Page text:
With the support of a $100,000 seed gift from JPMorgan Chase, the University of Arizona's Eller College of Management has launched a new economic development program aimed at helping South Tucson entrepreneurs grow their businesses.
The Eller Economic Development program will partner with nonprofit agencies such as the Tucson Hispanic Chamber of Commerce to identify individuals who can offer input on the specific needs of area small business owners as well as those who may benefit from the program directly.
"The program is based on a similar program offered by the University of Washington in Seattle," said Leslie Eldenburg, McClelland Professor of Accounting, who initiated the program.
According to the Small Business Administration, start-up and small businesses have generated 65 percent of the net new jobs in the U.S. over the past 17 years. However, the small business landscape also has gotten more competitive as such companies are using cutting-edge technologies to help them succeed.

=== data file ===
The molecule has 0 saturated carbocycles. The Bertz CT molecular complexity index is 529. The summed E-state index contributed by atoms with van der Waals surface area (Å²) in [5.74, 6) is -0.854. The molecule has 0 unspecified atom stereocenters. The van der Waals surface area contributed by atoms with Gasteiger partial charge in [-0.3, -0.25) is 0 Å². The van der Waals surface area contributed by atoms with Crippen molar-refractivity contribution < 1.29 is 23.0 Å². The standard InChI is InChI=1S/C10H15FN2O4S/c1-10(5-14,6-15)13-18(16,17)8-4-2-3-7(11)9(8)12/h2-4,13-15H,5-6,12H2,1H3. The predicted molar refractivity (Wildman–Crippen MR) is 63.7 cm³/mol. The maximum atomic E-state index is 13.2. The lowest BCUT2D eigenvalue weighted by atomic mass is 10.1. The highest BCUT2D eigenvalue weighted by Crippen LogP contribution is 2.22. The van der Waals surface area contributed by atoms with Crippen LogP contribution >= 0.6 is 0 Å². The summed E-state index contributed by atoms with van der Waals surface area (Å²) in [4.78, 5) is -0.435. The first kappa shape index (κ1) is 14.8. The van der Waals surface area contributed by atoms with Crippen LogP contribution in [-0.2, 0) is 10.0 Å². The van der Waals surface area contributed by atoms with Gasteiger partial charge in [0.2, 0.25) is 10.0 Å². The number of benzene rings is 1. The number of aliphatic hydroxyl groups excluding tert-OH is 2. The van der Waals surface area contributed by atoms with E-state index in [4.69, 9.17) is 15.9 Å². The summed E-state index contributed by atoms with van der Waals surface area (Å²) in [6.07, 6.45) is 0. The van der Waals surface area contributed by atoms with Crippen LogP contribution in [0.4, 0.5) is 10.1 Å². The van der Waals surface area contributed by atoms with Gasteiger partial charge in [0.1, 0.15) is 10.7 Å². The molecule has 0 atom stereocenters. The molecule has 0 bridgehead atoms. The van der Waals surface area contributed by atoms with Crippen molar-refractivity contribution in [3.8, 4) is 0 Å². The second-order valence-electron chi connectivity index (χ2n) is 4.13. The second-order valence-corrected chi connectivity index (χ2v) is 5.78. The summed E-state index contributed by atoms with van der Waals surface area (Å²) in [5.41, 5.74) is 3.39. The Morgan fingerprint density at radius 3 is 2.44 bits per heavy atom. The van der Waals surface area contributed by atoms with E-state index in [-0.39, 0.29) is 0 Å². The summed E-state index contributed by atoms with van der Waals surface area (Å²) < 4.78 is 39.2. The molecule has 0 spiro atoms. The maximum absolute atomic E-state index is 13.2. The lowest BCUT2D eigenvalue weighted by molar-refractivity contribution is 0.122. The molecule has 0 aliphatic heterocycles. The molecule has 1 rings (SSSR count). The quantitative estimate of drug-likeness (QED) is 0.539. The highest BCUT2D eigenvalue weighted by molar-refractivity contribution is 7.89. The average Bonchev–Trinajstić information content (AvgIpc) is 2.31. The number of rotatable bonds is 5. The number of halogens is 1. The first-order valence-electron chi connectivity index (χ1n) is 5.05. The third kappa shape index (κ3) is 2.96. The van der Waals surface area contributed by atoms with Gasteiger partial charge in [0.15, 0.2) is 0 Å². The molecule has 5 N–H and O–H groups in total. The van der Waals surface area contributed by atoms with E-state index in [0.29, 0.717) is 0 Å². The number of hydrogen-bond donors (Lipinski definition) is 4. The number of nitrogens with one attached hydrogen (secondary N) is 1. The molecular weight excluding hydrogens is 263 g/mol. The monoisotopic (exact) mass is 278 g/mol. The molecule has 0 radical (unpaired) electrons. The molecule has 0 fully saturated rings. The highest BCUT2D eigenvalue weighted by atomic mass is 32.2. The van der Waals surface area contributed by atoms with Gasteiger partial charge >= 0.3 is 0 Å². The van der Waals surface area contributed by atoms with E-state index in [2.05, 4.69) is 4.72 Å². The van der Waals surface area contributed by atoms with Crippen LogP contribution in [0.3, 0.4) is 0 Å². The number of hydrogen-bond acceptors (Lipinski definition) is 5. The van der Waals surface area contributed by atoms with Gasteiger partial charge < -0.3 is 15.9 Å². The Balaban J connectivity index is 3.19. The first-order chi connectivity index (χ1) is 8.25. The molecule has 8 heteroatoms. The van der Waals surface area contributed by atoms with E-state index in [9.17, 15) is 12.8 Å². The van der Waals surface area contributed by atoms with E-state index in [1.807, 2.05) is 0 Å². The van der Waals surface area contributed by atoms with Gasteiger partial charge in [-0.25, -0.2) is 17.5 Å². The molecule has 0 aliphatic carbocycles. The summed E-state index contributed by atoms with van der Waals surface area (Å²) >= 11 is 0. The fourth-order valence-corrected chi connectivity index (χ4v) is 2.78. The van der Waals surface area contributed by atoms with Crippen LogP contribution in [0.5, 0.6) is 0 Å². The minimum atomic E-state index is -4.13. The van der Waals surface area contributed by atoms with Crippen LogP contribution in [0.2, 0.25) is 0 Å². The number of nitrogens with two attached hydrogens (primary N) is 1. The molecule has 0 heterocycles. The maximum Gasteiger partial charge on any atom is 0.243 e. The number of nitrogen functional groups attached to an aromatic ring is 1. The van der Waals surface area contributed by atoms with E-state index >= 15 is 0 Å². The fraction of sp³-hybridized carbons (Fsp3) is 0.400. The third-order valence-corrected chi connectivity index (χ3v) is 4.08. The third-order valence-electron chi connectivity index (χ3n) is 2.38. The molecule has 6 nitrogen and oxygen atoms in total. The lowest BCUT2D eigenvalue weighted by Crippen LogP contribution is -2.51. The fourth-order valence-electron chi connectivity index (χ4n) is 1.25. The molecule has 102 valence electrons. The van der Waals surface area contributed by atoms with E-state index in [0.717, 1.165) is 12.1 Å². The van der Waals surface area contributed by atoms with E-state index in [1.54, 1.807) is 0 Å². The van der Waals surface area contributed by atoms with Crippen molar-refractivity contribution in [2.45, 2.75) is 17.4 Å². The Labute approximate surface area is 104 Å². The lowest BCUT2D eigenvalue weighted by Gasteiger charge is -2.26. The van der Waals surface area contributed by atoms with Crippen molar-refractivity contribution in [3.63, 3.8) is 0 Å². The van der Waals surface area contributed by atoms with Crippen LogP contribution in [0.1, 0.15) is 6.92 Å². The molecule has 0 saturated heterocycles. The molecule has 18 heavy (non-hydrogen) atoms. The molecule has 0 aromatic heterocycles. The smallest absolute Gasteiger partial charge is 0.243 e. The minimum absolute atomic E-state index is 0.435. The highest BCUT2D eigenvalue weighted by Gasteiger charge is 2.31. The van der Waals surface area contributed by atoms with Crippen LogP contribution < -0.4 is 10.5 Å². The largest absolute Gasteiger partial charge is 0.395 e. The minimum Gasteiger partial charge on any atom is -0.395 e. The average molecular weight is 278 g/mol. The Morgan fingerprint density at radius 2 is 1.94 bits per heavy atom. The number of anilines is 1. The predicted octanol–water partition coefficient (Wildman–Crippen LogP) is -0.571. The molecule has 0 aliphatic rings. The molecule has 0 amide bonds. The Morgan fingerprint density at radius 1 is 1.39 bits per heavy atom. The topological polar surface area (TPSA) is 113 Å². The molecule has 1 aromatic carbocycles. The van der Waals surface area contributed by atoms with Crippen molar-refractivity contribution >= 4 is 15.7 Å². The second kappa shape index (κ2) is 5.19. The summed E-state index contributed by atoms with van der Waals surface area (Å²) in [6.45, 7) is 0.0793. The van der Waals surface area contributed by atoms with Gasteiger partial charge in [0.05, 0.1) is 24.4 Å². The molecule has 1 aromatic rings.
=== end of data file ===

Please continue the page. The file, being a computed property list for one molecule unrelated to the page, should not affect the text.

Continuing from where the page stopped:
"The idea is to connect existing businesses to the resources they need to thrive and grow in this environment," said Eldenburg.
Those resources will include open courses in business basics, student and faculty consulting for a rotating group of businesses, workshops on topics such as social media, individual or small group tutoring by Eller students in basic computer literacy skills, and quarterly networking events.
While Eller Economic Development is still in its infancy, Eldenburg expects it to begin ramping up this spring. A class of Eller MBA students will collaborate with the Tucson Hispanic Chamber of Commerce and the City of South Tucson to administer a comprehensive survey of South Tucson households.
The results of the survey will form the basis of development plans for classes, workshops, tutoring, networking events and consulting services.
"Another thing we plan to do right away is connect South Tucson business owners with students participating in the Volunteer Income Tax Assistance program (VITA)," Eldenburg said. As VITA volunteers, accounting students attend classes on basic tax preparation and then help other students, the elderly, and low income individuals prepare their taxes.
The initial courses are projected to be offered in late summer, with tutoring and consulting projects to kick off at the beginning of the fall semester.